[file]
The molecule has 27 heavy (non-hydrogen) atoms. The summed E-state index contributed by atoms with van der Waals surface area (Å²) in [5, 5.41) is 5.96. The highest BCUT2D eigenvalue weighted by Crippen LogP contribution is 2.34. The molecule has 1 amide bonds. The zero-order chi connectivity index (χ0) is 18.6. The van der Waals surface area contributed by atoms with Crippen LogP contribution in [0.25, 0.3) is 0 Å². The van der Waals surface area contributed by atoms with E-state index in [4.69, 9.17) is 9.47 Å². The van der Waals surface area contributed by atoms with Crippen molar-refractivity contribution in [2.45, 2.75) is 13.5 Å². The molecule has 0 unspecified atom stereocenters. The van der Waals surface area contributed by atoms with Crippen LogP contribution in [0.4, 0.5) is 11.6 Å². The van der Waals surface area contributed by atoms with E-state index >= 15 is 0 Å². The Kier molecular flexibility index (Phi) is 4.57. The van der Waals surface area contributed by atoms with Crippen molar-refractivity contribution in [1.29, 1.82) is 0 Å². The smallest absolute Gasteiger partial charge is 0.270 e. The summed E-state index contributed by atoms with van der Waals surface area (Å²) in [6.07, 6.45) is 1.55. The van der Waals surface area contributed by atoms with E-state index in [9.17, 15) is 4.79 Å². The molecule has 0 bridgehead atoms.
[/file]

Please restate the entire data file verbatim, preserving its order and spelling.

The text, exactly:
The molecule has 27 heavy (non-hydrogen) atoms. The summed E-state index contributed by atoms with van der Waals surface area (Å²) in [5, 5.41) is 5.96. The highest BCUT2D eigenvalue weighted by Crippen LogP contribution is 2.34. The molecule has 1 amide bonds. The zero-order chi connectivity index (χ0) is 18.6. The van der Waals surface area contributed by atoms with Crippen LogP contribution in [0.25, 0.3) is 0 Å². The van der Waals surface area contributed by atoms with E-state index in [4.69, 9.17) is 9.47 Å². The van der Waals surface area contributed by atoms with Crippen molar-refractivity contribution in [2.45, 2.75) is 13.5 Å². The molecule has 0 unspecified atom stereocenters. The van der Waals surface area contributed by atoms with Crippen LogP contribution in [0.4, 0.5) is 11.6 Å². The van der Waals surface area contributed by atoms with E-state index >= 15 is 0 Å². The Kier molecular flexibility index (Phi) is 4.57. The van der Waals surface area contributed by atoms with Crippen molar-refractivity contribution in [1.29, 1.82) is 0 Å². The smallest absolute Gasteiger partial charge is 0.270 e. The summed E-state index contributed by atoms with van der Waals surface area (Å²) in [6.07, 6.45) is 1.55. The van der Waals surface area contributed by atoms with E-state index in [9.17, 15) is 4.79 Å². The molecule has 0 bridgehead atoms.